Lung Cancer in Asian Women

Pingping Kuang, MD, PhD, Xuejun Kong, MD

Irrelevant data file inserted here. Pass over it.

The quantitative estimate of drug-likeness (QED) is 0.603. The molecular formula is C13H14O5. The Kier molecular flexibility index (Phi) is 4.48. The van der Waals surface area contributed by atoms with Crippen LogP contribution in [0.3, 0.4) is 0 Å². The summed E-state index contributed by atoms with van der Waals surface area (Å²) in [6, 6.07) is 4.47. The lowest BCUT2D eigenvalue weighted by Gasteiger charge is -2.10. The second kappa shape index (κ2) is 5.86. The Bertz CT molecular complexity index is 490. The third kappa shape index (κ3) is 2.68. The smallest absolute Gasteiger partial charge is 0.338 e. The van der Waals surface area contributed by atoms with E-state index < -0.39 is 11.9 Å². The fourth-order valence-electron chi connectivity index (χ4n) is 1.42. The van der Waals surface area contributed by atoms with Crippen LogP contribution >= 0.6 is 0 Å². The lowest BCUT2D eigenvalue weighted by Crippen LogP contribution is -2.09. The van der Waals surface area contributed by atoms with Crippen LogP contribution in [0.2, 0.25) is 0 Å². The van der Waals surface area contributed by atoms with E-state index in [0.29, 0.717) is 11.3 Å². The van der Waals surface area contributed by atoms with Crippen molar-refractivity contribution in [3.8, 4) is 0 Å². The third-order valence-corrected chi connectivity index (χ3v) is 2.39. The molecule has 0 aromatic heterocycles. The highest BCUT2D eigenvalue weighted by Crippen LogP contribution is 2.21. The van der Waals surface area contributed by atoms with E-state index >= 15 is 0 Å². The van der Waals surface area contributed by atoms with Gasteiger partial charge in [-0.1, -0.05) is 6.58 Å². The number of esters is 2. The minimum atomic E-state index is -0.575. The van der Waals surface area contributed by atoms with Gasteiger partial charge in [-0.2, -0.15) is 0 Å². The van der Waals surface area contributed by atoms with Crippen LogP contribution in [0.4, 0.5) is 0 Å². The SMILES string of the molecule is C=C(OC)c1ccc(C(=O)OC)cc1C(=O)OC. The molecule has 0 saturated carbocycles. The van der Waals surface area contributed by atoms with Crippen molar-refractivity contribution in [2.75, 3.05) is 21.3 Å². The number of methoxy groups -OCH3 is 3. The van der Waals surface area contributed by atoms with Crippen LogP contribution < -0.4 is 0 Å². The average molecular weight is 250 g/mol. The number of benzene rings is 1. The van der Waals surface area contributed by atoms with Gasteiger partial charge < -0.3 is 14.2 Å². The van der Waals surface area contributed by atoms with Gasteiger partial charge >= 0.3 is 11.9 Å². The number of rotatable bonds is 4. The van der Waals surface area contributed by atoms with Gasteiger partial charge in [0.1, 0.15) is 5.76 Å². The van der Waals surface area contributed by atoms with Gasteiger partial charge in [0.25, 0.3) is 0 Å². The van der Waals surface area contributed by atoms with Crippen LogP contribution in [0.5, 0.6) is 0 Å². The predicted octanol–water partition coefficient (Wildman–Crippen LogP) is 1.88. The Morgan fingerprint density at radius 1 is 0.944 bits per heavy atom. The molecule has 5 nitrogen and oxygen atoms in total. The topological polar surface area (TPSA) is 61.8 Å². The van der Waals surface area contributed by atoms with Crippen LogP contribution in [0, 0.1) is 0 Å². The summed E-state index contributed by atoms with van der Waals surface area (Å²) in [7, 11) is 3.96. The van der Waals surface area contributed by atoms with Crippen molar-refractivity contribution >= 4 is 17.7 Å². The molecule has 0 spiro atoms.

The incidence of lung cancer has been observed to be two to three times higher among Asian women. The mortality rate of lung cancer in Asian women has also  significantly increased in the past few decades. The etiology for such increase remains elusive although studies have implicated and attributed it to both environmental factors and genetic predisposition. Among which, the most  consistent findings have shown  an association with exposure to oil vapor from high temperature cooking, the use of unrefined oil and indoor air pollution caused by open coal burning wok with inadequate ventilation. In addition, diet has been considered to be a contributing factor. Diets rich in anti-oxidants, such as fruits, leafy green vegetables, and vitamin A, may be protective, while cured meat, including Chinese sausage, and deep-fried cooking increased the risk. Human papillomavirus infection has also been linked to lung cancer among non-smoking females in a study in Taiwan. On the other hand, both active and passive smoking, may not be major risk factors for development of lung cancer in the Asian female population, according to the publications. The interplay between environmental and genetic factors seems to have a more fundamental role in lung cancer among Asian women.

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